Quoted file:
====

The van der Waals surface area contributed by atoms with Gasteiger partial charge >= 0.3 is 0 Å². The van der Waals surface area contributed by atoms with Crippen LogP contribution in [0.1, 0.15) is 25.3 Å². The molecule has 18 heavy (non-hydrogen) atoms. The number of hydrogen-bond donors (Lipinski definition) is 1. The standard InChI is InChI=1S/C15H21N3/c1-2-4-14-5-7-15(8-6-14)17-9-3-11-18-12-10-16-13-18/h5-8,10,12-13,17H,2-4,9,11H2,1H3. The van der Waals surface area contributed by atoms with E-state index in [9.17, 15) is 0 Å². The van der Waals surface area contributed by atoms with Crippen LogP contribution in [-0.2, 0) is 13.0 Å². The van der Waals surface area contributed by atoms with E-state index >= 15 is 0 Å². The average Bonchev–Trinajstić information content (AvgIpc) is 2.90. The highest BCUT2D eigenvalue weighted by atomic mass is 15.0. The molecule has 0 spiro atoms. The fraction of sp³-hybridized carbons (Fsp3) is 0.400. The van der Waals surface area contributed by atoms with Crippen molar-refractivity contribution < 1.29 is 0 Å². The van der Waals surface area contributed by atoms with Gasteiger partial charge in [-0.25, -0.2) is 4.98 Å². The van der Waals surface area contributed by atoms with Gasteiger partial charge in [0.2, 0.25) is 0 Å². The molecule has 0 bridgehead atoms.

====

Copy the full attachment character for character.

The van der Waals surface area contributed by atoms with Gasteiger partial charge >= 0.3 is 0 Å². The van der Waals surface area contributed by atoms with Crippen LogP contribution in [0.1, 0.15) is 25.3 Å². The molecule has 18 heavy (non-hydrogen) atoms. The number of hydrogen-bond donors (Lipinski definition) is 1. The standard InChI is InChI=1S/C15H21N3/c1-2-4-14-5-7-15(8-6-14)17-9-3-11-18-12-10-16-13-18/h5-8,10,12-13,17H,2-4,9,11H2,1H3. The van der Waals surface area contributed by atoms with E-state index in [9.17, 15) is 0 Å². The van der Waals surface area contributed by atoms with Crippen LogP contribution in [-0.2, 0) is 13.0 Å². The van der Waals surface area contributed by atoms with E-state index >= 15 is 0 Å². The average Bonchev–Trinajstić information content (AvgIpc) is 2.90. The highest BCUT2D eigenvalue weighted by atomic mass is 15.0. The molecule has 0 spiro atoms. The fraction of sp³-hybridized carbons (Fsp3) is 0.400. The van der Waals surface area contributed by atoms with Crippen molar-refractivity contribution < 1.29 is 0 Å². The van der Waals surface area contributed by atoms with Gasteiger partial charge in [-0.25, -0.2) is 4.98 Å². The van der Waals surface area contributed by atoms with Gasteiger partial charge in [0.2, 0.25) is 0 Å². The molecule has 0 bridgehead atoms.